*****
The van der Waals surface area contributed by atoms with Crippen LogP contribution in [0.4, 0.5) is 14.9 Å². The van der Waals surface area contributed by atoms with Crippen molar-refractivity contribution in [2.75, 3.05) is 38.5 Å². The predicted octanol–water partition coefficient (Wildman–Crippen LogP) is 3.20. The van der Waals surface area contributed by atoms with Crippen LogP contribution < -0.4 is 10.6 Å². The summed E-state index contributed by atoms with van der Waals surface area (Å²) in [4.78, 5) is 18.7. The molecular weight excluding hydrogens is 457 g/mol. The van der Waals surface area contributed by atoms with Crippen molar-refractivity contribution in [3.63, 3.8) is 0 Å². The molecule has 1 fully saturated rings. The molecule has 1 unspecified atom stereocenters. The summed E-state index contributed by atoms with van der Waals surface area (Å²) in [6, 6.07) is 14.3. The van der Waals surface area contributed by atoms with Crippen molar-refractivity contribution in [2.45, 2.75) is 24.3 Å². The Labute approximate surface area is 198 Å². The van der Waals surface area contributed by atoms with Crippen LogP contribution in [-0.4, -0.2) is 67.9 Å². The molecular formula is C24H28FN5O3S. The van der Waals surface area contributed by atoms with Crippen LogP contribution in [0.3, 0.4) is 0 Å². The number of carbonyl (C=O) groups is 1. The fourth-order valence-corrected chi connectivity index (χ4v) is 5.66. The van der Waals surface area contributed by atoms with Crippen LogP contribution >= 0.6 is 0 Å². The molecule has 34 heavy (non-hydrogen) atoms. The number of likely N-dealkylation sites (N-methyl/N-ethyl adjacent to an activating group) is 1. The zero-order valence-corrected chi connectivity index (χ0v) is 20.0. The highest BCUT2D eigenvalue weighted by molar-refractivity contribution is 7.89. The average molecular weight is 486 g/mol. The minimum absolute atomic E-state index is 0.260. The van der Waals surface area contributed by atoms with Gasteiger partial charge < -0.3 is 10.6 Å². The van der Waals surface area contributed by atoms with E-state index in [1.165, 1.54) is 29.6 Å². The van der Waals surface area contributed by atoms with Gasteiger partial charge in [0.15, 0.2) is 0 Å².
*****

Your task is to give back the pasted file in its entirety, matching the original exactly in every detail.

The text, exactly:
The van der Waals surface area contributed by atoms with Crippen LogP contribution in [0.4, 0.5) is 14.9 Å². The van der Waals surface area contributed by atoms with Crippen molar-refractivity contribution in [2.75, 3.05) is 38.5 Å². The predicted octanol–water partition coefficient (Wildman–Crippen LogP) is 3.20. The van der Waals surface area contributed by atoms with Crippen LogP contribution < -0.4 is 10.6 Å². The summed E-state index contributed by atoms with van der Waals surface area (Å²) in [4.78, 5) is 18.7. The molecular weight excluding hydrogens is 457 g/mol. The van der Waals surface area contributed by atoms with Crippen molar-refractivity contribution in [3.63, 3.8) is 0 Å². The molecule has 1 fully saturated rings. The molecule has 1 unspecified atom stereocenters. The summed E-state index contributed by atoms with van der Waals surface area (Å²) in [6, 6.07) is 14.3. The van der Waals surface area contributed by atoms with Crippen molar-refractivity contribution in [2.45, 2.75) is 24.3 Å². The Labute approximate surface area is 198 Å². The van der Waals surface area contributed by atoms with Crippen LogP contribution in [-0.4, -0.2) is 67.9 Å². The molecular formula is C24H28FN5O3S. The van der Waals surface area contributed by atoms with Crippen LogP contribution in [0.3, 0.4) is 0 Å². The number of carbonyl (C=O) groups is 1. The fourth-order valence-corrected chi connectivity index (χ4v) is 5.66. The van der Waals surface area contributed by atoms with Crippen LogP contribution >= 0.6 is 0 Å². The molecule has 34 heavy (non-hydrogen) atoms. The number of likely N-dealkylation sites (N-methyl/N-ethyl adjacent to an activating group) is 1. The zero-order valence-corrected chi connectivity index (χ0v) is 20.0. The highest BCUT2D eigenvalue weighted by molar-refractivity contribution is 7.89. The average molecular weight is 486 g/mol. The minimum absolute atomic E-state index is 0.260. The van der Waals surface area contributed by atoms with Gasteiger partial charge < -0.3 is 10.6 Å². The van der Waals surface area contributed by atoms with E-state index in [1.165, 1.54) is 29.6 Å². The van der Waals surface area contributed by atoms with Gasteiger partial charge in [0.15, 0.2) is 0 Å².